Tom Silverman has spent more than 30 years in the recorded music business, as the founder and chairman of Tommy Boy Records, one of the leading dance record labels.
Silverman saw a gaping hole in the music industry so in 1981, he and partners, Joel Webber and Marc Josephson created the original New Music Seminar.
It was billed as a “new kind of grassroots music industry gathering for disenfranchised music business upstarts.”
Tommy Boy has earned gold, platinum and multi-platinum albums for such artists as Everlast, Queen Latifah, Coolio, Naughty By Nature, Club Nouveau, De La Soul, Digital Underground and House of Pain.It was Silverman’s ideas about packaging, marketing and distribution of music that helped separate Tommy Boy from the pack and led to the creation of the NMS.
The seminar today is one of the biggest and most important convention in the music industry; its combination of panels, workshops and live showcases became the model for CMJ, Canadian Music Week, Winter Music Conference and SXSW, among other followers, Silverman says.
The New Music Seminar will be held this year from June 17 to 19 at Webster Hall, 125 East 11th St. in New York City
The music industry veteran spoke with TheImproper about the changes that have swept the music industry and where he sees the business of recorded music going from here.
Improper: If you’re in the music business, why should you be present at the NMS.
Silverman: This is a sea change moment in the music business. We have turned the corner and the new music business is about to erupt. The old paradigm of the record business has limited growth, but now the new business is upon us and every important leader in that new business will be there.
IM: We know some of your background, Dance Music Report; Tommy Boy Records … tell us the evolution from there to here.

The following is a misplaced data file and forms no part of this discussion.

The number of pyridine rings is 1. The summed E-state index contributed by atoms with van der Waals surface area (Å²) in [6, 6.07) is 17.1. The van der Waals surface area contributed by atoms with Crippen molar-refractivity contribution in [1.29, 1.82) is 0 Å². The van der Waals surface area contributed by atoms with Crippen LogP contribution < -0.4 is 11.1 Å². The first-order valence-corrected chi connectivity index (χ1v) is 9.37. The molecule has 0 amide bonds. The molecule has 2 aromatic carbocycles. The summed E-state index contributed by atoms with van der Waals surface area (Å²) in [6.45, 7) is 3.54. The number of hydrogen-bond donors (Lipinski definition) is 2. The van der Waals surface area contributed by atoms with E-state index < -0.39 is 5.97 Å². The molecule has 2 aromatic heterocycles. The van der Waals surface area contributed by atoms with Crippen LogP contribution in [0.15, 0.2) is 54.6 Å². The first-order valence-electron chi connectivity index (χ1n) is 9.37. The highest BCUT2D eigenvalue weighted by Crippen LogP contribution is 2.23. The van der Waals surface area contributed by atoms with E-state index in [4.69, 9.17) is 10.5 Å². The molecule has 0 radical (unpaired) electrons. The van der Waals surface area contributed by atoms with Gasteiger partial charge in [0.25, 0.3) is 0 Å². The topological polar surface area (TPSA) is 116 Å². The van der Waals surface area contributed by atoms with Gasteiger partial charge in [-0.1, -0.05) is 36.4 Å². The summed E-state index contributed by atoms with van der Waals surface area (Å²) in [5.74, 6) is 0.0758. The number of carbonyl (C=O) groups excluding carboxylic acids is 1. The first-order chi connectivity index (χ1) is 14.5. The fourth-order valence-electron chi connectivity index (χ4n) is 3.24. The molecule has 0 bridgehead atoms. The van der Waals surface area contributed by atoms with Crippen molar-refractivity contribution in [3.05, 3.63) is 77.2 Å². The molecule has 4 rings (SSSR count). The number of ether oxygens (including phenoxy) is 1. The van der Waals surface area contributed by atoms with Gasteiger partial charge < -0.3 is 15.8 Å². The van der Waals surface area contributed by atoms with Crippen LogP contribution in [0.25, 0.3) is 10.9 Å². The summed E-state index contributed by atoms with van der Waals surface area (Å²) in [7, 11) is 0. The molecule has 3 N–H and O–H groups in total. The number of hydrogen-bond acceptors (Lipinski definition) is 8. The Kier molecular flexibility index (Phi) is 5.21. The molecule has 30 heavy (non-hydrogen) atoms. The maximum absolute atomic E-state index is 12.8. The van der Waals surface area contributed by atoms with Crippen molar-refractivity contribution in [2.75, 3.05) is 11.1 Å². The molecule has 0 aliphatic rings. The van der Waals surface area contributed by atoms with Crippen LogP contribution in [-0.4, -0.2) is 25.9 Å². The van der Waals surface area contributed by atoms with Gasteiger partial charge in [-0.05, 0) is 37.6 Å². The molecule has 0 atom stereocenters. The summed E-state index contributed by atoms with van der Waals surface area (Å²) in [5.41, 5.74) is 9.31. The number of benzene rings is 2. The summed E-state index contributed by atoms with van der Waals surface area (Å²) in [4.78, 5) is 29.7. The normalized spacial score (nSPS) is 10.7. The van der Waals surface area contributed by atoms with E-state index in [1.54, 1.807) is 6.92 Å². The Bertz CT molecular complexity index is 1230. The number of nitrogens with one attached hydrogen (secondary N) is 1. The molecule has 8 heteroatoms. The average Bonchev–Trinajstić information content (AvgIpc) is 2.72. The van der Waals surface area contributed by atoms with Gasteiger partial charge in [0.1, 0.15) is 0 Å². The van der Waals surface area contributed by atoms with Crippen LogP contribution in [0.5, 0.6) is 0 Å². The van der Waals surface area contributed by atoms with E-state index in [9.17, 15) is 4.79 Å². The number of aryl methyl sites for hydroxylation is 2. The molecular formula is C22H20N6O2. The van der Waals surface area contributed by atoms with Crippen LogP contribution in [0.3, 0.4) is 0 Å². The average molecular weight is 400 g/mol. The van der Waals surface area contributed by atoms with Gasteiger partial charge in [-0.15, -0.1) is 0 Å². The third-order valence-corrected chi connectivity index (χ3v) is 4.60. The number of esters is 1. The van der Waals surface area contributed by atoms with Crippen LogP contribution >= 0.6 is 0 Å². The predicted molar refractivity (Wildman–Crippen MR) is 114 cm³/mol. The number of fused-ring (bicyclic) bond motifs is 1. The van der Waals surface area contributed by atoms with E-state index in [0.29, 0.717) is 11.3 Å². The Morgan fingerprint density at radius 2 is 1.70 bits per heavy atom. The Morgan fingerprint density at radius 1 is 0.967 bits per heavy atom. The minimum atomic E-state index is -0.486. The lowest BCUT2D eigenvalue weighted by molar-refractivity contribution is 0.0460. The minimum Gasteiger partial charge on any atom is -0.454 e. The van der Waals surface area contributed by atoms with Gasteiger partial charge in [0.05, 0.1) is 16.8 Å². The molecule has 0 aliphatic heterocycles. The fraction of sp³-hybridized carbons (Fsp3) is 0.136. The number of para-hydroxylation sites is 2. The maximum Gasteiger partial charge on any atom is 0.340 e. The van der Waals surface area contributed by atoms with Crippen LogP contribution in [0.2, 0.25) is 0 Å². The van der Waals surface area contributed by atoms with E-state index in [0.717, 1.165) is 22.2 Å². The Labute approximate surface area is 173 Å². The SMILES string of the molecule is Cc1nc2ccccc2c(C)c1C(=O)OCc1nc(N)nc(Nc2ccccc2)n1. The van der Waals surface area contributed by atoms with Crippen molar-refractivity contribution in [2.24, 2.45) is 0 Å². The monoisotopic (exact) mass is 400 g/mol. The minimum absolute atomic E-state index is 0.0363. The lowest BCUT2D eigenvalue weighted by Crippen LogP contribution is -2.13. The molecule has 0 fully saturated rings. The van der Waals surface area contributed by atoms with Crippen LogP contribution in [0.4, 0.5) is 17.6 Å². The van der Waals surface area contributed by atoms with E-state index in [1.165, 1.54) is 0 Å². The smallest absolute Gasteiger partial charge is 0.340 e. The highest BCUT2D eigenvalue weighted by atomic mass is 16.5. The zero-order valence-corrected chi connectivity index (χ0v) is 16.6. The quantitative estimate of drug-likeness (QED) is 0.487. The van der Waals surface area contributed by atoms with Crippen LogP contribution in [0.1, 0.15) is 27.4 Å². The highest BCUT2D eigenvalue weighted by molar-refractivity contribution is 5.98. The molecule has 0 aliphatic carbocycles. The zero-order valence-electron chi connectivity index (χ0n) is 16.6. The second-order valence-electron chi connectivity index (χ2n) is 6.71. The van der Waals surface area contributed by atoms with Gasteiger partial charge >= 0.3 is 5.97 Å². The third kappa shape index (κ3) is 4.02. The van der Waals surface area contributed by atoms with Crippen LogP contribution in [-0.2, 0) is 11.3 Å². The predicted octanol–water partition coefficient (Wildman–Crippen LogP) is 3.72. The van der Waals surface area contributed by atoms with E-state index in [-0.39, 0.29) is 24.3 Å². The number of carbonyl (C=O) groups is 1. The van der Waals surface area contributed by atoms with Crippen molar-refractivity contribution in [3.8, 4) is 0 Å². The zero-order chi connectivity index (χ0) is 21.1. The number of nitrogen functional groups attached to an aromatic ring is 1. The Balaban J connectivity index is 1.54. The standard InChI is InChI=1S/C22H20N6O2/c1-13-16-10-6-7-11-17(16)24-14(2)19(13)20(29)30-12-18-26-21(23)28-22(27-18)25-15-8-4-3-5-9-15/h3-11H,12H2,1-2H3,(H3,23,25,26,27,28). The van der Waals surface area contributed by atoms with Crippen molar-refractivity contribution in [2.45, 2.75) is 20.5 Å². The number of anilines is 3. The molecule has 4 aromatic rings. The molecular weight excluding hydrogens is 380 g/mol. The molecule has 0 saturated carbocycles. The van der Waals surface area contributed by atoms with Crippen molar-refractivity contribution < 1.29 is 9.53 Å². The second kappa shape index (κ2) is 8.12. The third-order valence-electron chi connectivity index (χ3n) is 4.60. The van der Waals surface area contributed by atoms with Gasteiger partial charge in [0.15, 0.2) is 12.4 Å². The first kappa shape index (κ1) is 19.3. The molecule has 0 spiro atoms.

Silverman: I started Dance Music Report in 1978 to report on the early days of the DJ/Dance Music phenomenon. In 1980 I was a co-founder of the New Music Seminar along with David Salidor, Scott Anderson, Danny Heaps, the late Joel Webber and Mark Josephson.
It was designed to act as a catalyst for change in a stagnant music business. It became the world’s most important music conference for over a decade. The NMS stopped operating in 1994 and I revived it in 2009 to address the critical lack of leadership needed to birth a new sustainable music business.
IM: After doing the Seminars all these years; what’s one thing you’ve consistently seen?
Silverman: The most surprising thing, after all this time, is that artists still want to get signed to labels when they have the tools to do it themselves.
IM: Tell us about the early days of the Seminar; the first one was held at SIR on West 52nd street in NYC … right?
Silverman: That is correct. The first NMS drew only 200 people for one day but ignited a revolution. It grew each year until 1989.
IM: Of all the personalities you’ve met in the business; who has struck a chord with you as being the real deal?
Silverman: My mentors are Chris Blackwell, Ahmet Ertegun, Morris Levy, Mo Ostin and Seymour Stein. They are all Gods of the music business. There were many others like James Brown who I was fortunate enough to produce and many others.
IM: Where does Tommy Boy Records stand these days?
Silverman: Innovation and new thought. TB is undergoing radical transformation to lead in the new music business.
IM: When you came into the Warner’s fold, the first time, it must have seemed like a major changing of the guard for you. What was it like?
Silverman: Mo Ostin ran a family, not a business. It was the end of an era of affluence and positivity. I believe we can see a new era that embraces those values as we partner with artists and end the historic adversarial relationship between artists and their investors/operating partners.
IM: Where is the music business headed?
Silverman: The answer to this will be given at the New Music Seminar. You won’t just learn it, you will feel it.
IM: In many ways, the music business is healthier than ever … right?
Silverman: The business is 28 percent of the size it was in 1999. Sixty-five percent of the music business jobs have been eliminated if not more. Is that healthier? I suppose if you have gangrene and you remove your arms and legs, you are healthier than you were, but it makes it a little difficult to get around.
For more information check out the New Music Seminar.